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Search results for How to Perform System Boot and Shutdown Procedures for Solaris 10

Ubuntu

Installing KVM Guests With virt-install On Ubuntu 11.04 Server

Post date: May 10, 2011, 11:05 Category: Miscellaneous Views: 2540 Comments
Tutorial quote: Unlike virt-manager, virt-install is a command line tool that allows you to create KVM guests on a headless server. You may ask yourself: "But I can use vmbuilder to do this, why do I need virt-install?" The difference between virt-install and vmbuilder is that vmbuilder is for creating Ubuntu-based guests, whereas virt-install lets you install all kinds of operating systems (e.g. Linux, Windows, Solaris, FreeBSD, OpenBSD) and distributions in a guest, just like virt-manager. This article shows how you can use it on an Ubuntu 11.04 KVM server.
Ubuntu

Installing KVM Guests With virt-install On Ubuntu 11.10 Server

Post date: November 27, 2011, 11:11 Category: Miscellaneous Views: 27463 Comments
Tutorial quote: Unlike virt-manager, virt-install is a command line tools that allows you to create KVM guests on a headless server. You may ask yourself: "But I can use vmbuilder to do this, why do I need virt-install?" The difference between virt-install and vmbuilder is that vmbuilder is for creating Ubuntu-based guests, whereas virt-install lets you install all kinds of operating systems (e.g. Linux, Windows, Solaris, FreeBSD, OpenBSD) and distributions in a guest, just like virt-manager. This article shows how you can use it on an Ubuntu 11.10 KVM server.
Ubuntu

Installing KVM Guests With virt-install On Ubuntu 10.10 Server

Post date: November 30, 2010, 12:11 Category: Miscellaneous Views: 2590 Comments
Tutorial quote: Unlike virt-manager, virt-install is a command line tool that allows you to create KVM guests on a headless server. You may ask yourself: "But I can use vmbuilder to do this, why do I need virt-install?" The difference between virt-install and vmbuilder is that vmbuilder is for creating Ubuntu-based guests, whereas virt-install lets you install all kinds of operating systems (e.g. Linux, Windows, Solaris, FreeBSD, OpenBSD) and distributions in a guest, just like virt-manager. This article shows how you can use it on an Ubuntu 10.10 KVM server.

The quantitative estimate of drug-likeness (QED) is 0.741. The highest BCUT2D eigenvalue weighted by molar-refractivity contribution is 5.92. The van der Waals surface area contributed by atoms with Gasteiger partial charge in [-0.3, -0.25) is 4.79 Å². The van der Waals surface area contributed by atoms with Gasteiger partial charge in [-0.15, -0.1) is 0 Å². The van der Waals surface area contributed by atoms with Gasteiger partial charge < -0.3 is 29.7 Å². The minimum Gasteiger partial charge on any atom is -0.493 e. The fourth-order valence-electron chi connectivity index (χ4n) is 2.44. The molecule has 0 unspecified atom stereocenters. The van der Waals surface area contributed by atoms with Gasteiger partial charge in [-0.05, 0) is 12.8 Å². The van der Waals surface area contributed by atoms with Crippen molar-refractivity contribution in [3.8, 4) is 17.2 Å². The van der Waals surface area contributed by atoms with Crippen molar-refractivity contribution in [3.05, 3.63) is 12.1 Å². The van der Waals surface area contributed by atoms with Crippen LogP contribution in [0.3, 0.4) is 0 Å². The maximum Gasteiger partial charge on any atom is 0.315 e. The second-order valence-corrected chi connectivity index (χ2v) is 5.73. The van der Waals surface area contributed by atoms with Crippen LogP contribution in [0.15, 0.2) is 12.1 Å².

Gentoo

Fbsplash on gentoo

Post date: April 12, 2005, 05:04 Category: Multimedia Views: 3579 Comments
Tutorial quote: Gensplash is a project started by Spock whose aim is to create a set of tools which could enrich the Gentoo boot process by displaying messages, animations, progress bars, etc. An explanation of the various things named *splash (bootsplash, gensplash, fbsplash, and splashutils) and how they relate to each other, can be found at Spock's Gensplash site.

Fbsplash is part of the gensplash project. According to fbsplash's documentation, "the framebuffer splash is a kernel feature that allows displaying a background picture on selected consoles and switching the first console to the so-called silent mode, while booting/rebooting/shutting down the system." The fbsplash device is accessed through the /dev/fbsplash device node. For fbsplash to work, a frame buffer device is required.
Debian

Splitting updatedb into daily and weekly

Post date: April 21, 2006, 12:04 Category: System Views: 2550 Comments
Tutorial quote: We all appreciate the locate command when we are such in a hurry we cannot afford a full and in-elegant find. What we like a little less, though, is the updatedb script consuming up all our disk bandwidth at each boot, summoned by anacron.

Of course, this is only the case if you are running a "desktop" machine: since you turn it on when you need to do some work, then you long for a way to shorten the period of reduced usability forced by updatedb.